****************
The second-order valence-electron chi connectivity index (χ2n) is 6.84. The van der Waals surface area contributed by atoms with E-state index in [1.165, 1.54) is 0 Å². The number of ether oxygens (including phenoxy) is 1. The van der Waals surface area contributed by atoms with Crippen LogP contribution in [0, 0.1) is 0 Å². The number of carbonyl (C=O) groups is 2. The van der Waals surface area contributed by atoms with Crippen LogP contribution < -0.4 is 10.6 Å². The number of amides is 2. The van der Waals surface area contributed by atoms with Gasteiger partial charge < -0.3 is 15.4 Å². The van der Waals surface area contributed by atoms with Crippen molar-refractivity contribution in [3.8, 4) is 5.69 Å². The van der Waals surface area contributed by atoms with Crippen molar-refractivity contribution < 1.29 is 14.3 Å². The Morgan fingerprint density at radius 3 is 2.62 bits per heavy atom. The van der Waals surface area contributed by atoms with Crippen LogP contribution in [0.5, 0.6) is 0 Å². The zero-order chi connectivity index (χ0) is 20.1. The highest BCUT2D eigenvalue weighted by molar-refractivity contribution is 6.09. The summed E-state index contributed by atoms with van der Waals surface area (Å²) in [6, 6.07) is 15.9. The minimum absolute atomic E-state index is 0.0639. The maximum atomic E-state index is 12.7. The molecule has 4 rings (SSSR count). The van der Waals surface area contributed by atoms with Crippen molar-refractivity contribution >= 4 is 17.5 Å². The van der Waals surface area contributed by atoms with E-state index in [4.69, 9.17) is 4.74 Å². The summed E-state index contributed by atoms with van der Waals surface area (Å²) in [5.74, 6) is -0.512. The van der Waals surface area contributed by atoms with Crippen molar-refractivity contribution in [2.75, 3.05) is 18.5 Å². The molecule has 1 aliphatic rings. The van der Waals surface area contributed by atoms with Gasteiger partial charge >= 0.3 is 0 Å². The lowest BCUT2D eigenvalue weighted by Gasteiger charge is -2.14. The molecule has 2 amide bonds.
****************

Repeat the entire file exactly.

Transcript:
The second-order valence-electron chi connectivity index (χ2n) is 6.84. The van der Waals surface area contributed by atoms with E-state index in [1.165, 1.54) is 0 Å². The number of ether oxygens (including phenoxy) is 1. The van der Waals surface area contributed by atoms with Crippen LogP contribution in [0, 0.1) is 0 Å². The number of carbonyl (C=O) groups is 2. The van der Waals surface area contributed by atoms with Crippen LogP contribution < -0.4 is 10.6 Å². The number of amides is 2. The van der Waals surface area contributed by atoms with Gasteiger partial charge < -0.3 is 15.4 Å². The van der Waals surface area contributed by atoms with Crippen molar-refractivity contribution in [3.8, 4) is 5.69 Å². The van der Waals surface area contributed by atoms with Crippen molar-refractivity contribution < 1.29 is 14.3 Å². The Morgan fingerprint density at radius 3 is 2.62 bits per heavy atom. The van der Waals surface area contributed by atoms with Crippen LogP contribution in [0.5, 0.6) is 0 Å². The zero-order chi connectivity index (χ0) is 20.1. The highest BCUT2D eigenvalue weighted by molar-refractivity contribution is 6.09. The summed E-state index contributed by atoms with van der Waals surface area (Å²) in [6, 6.07) is 15.9. The minimum absolute atomic E-state index is 0.0639. The maximum atomic E-state index is 12.7. The molecule has 4 rings (SSSR count). The van der Waals surface area contributed by atoms with Crippen molar-refractivity contribution >= 4 is 17.5 Å². The van der Waals surface area contributed by atoms with E-state index in [4.69, 9.17) is 4.74 Å². The summed E-state index contributed by atoms with van der Waals surface area (Å²) in [5.74, 6) is -0.512. The van der Waals surface area contributed by atoms with Crippen molar-refractivity contribution in [2.75, 3.05) is 18.5 Å². The molecule has 1 aliphatic rings. The van der Waals surface area contributed by atoms with Gasteiger partial charge >= 0.3 is 0 Å². The lowest BCUT2D eigenvalue weighted by Gasteiger charge is -2.14. The molecule has 2 amide bonds.